Journal of Speech and Hearing Research Vol.8 43-48 March 1965.
© American Speech-Language-Hearing Association
Speech and Aural Comprehension of Foreign Students
John W. Black
Ohio State University, Columbus, Ohio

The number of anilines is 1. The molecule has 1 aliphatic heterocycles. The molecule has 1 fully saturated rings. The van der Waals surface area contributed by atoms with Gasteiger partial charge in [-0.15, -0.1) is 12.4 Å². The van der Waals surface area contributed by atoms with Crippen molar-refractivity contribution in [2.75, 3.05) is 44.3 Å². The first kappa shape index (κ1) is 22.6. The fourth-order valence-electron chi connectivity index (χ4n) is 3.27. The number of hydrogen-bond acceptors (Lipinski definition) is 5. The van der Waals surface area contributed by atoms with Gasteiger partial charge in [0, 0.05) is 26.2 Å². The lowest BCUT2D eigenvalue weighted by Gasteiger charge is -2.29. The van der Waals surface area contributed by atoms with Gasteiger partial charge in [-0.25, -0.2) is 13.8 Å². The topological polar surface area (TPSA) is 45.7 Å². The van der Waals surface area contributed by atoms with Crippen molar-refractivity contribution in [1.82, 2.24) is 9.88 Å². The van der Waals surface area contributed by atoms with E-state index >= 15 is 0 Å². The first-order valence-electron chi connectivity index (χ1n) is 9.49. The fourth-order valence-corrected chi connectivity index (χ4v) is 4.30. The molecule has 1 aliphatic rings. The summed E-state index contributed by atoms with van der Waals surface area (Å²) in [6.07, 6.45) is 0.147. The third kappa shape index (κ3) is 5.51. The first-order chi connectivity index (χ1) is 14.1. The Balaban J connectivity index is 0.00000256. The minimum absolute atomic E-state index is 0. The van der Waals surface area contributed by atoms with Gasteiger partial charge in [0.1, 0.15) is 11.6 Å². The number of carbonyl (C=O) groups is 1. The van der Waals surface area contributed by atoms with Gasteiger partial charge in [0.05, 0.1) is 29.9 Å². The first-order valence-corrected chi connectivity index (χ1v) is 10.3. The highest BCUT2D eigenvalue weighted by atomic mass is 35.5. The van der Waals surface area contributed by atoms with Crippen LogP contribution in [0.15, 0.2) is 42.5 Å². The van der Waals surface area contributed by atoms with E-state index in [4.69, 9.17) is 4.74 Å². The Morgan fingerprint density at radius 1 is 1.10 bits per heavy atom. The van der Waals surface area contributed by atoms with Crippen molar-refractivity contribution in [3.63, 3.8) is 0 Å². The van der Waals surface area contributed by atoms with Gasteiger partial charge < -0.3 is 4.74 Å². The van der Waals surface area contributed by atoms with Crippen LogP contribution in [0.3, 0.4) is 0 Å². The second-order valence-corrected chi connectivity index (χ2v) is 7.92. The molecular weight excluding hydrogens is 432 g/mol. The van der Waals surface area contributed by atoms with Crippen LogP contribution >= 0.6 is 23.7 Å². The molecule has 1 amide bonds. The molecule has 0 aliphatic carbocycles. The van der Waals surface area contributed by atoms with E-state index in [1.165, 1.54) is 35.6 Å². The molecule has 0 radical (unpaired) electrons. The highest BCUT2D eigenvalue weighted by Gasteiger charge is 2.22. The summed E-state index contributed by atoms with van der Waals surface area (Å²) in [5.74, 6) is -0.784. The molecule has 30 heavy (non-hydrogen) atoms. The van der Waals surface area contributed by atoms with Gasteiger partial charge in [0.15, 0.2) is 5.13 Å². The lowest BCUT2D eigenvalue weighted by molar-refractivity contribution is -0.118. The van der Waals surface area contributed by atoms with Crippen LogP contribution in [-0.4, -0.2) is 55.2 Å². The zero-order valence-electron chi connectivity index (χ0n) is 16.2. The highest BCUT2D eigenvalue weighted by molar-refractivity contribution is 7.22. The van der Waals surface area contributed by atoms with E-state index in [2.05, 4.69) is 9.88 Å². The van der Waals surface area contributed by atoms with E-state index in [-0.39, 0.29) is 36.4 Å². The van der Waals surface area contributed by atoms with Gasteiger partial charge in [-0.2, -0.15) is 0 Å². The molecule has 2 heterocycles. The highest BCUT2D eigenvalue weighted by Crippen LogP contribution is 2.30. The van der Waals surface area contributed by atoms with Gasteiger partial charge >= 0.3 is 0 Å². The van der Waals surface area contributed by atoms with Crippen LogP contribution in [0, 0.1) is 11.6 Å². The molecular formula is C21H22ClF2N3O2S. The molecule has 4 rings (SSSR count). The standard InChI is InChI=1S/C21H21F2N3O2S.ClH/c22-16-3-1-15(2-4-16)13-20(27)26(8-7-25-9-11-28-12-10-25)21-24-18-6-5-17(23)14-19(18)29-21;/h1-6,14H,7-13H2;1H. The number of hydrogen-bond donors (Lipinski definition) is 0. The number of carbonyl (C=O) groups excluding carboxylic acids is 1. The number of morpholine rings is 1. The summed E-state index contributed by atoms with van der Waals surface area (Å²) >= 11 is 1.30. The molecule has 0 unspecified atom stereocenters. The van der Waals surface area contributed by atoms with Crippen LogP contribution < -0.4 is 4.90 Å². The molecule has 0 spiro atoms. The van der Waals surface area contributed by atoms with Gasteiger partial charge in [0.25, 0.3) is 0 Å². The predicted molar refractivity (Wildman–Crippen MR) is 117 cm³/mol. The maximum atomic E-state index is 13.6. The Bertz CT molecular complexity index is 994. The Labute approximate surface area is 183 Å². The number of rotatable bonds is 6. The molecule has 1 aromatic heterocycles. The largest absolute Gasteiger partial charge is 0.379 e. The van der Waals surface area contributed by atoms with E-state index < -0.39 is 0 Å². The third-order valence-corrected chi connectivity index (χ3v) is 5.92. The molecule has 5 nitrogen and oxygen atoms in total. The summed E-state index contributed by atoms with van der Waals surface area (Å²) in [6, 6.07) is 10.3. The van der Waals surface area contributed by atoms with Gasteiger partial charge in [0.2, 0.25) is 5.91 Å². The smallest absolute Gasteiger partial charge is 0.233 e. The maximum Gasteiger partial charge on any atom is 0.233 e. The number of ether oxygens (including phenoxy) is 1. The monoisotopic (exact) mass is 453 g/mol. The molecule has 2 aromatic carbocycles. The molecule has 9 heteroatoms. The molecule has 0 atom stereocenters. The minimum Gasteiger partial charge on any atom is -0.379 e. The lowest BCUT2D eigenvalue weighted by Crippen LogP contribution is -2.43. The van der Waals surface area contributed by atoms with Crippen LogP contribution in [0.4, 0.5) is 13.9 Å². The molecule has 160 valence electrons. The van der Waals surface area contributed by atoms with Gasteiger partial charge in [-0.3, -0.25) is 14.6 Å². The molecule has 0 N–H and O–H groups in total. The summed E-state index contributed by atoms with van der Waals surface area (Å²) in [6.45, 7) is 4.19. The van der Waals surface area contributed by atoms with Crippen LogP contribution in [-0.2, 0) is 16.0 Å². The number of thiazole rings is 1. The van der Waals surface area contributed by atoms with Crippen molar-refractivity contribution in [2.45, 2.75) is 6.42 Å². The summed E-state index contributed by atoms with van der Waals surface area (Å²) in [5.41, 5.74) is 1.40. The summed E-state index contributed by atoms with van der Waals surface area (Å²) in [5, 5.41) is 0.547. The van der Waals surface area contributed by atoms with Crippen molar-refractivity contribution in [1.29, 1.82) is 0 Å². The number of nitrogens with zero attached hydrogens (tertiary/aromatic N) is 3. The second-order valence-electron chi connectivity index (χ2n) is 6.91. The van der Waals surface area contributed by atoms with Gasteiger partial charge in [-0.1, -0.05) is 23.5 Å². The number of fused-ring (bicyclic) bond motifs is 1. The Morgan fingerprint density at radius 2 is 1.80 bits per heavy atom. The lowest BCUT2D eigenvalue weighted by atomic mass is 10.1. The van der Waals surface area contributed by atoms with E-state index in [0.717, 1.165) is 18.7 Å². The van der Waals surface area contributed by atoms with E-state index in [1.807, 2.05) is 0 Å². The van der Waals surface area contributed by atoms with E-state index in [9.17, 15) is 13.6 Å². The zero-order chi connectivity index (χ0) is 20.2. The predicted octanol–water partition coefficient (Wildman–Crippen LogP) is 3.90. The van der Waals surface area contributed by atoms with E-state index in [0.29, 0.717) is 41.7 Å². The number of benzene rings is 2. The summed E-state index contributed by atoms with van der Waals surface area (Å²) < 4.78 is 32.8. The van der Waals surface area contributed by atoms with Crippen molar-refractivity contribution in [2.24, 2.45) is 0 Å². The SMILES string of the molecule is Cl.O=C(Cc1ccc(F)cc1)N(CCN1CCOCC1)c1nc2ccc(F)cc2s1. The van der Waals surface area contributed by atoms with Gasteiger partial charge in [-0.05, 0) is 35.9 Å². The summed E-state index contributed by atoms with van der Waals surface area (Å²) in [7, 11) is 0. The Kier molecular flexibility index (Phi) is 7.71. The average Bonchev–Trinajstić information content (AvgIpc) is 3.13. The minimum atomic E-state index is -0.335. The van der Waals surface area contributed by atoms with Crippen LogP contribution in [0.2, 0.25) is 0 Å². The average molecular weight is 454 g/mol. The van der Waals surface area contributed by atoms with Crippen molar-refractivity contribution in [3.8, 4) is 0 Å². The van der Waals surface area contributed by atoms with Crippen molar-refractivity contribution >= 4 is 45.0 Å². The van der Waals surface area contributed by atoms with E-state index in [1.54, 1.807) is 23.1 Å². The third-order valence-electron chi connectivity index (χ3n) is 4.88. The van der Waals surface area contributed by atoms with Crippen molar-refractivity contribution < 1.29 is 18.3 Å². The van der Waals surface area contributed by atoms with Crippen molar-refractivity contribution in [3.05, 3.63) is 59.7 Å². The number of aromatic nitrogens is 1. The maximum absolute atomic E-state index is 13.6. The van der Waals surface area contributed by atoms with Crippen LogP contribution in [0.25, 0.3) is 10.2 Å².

Each of three groups of university students for whom English was a second language, 24 Japanese-, 24 Hindi-, and 24 Spanish-speaking students, was divided into subgroups on the basis of efficiency in aural comprehension. All of the students recorded lists from an English-language intelligibility test and short segments of English prose. Three sets of measures were obtained: (a) intelligibility scores, (b) ratings of foreignism in speech, and (c) the amount of vocalized time in a set reading task. The object of the study lay in relating aural comprehension to other manifestations of speech behavior, not in comparing the three groups of students. Relative skill in aural comprehension was found to differentiate each language group in intelligibility, in degree of foreignism, and in vocalized time as well.
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